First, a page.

First 322 words of the document:
The Body's response to Stress ...
The Cortex is the outside crinkly layer of the brain, and that will
perceive threat from outside you.
It will send instructional signals down to the Thalamus, to the very
important double act of the Hypothalamus and the Pituitary glands,
together they control all the chemical activity in your body. The
Adrenal glands sit on top of your Kidneys.
There are two different ways in which your body responds to
The Acute response represents our immediate response to danger,
and we characterise this as the Fight or Flight response. The reason
it can be immediate is that we have a direct nerve link from the
Hypothalamus into the adrenal gland, Adrenal Medulla. This is
electrical, or a Neural link, and it is very fast, it is like our body's
own broadband. It is part of the Sympathetic Nerves System (SNS).
The adrenal medulla will release hormones like Adrenaline and
Noradrenaline, which allows us to release energy for immediate
reaction. This response is sometimes called the SAM response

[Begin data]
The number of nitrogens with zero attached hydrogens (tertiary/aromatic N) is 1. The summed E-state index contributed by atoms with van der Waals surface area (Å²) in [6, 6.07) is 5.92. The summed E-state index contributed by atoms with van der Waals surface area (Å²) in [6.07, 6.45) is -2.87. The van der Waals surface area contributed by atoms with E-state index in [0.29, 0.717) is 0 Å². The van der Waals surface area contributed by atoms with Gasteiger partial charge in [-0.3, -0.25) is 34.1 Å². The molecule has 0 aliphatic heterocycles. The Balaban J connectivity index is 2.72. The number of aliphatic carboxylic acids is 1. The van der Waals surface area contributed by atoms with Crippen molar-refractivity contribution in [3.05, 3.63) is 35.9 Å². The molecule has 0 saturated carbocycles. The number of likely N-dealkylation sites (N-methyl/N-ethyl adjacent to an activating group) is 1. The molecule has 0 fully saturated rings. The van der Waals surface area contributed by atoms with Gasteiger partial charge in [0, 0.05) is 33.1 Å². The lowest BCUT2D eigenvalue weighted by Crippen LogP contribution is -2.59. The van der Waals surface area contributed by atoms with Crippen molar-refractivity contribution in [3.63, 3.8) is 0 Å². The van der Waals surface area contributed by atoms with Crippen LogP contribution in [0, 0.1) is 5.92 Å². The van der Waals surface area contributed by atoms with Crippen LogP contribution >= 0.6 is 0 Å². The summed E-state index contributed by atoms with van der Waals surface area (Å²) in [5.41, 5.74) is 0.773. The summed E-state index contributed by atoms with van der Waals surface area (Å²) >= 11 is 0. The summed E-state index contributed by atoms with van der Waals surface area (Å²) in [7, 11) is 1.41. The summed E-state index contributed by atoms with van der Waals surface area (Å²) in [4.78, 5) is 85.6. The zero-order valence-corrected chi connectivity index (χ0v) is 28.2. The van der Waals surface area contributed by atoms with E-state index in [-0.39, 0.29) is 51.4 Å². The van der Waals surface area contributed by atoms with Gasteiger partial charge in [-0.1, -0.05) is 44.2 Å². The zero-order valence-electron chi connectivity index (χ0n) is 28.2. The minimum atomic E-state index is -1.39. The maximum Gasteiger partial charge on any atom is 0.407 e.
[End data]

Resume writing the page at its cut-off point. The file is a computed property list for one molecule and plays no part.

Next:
(Sympathetic Adrenal Medulla), because of the sympathetic nerve
connection to the adrenal medulla.
The Chronic response to stress is a little more complicated, as it
involves a chain of chemical reactions, which are Hormonal in nature.
This means, although it may be longer lasting, it takes longer to get
going, so we can't rely on this for any type of fight and flight
response. The hypothalamus produces a chemical called
Corticotrophin Releasing Factor (CRF), and is picked up by the
Pituitary gland, which is turn, produces another hormone
Adrenocorticotropic Hormone (ACTH). This is then passed onto our
Adrenal Cortex which produces Cortisol. This pathway is called the
PAS response (Pituitary Adrenal System), sometimes called HPA .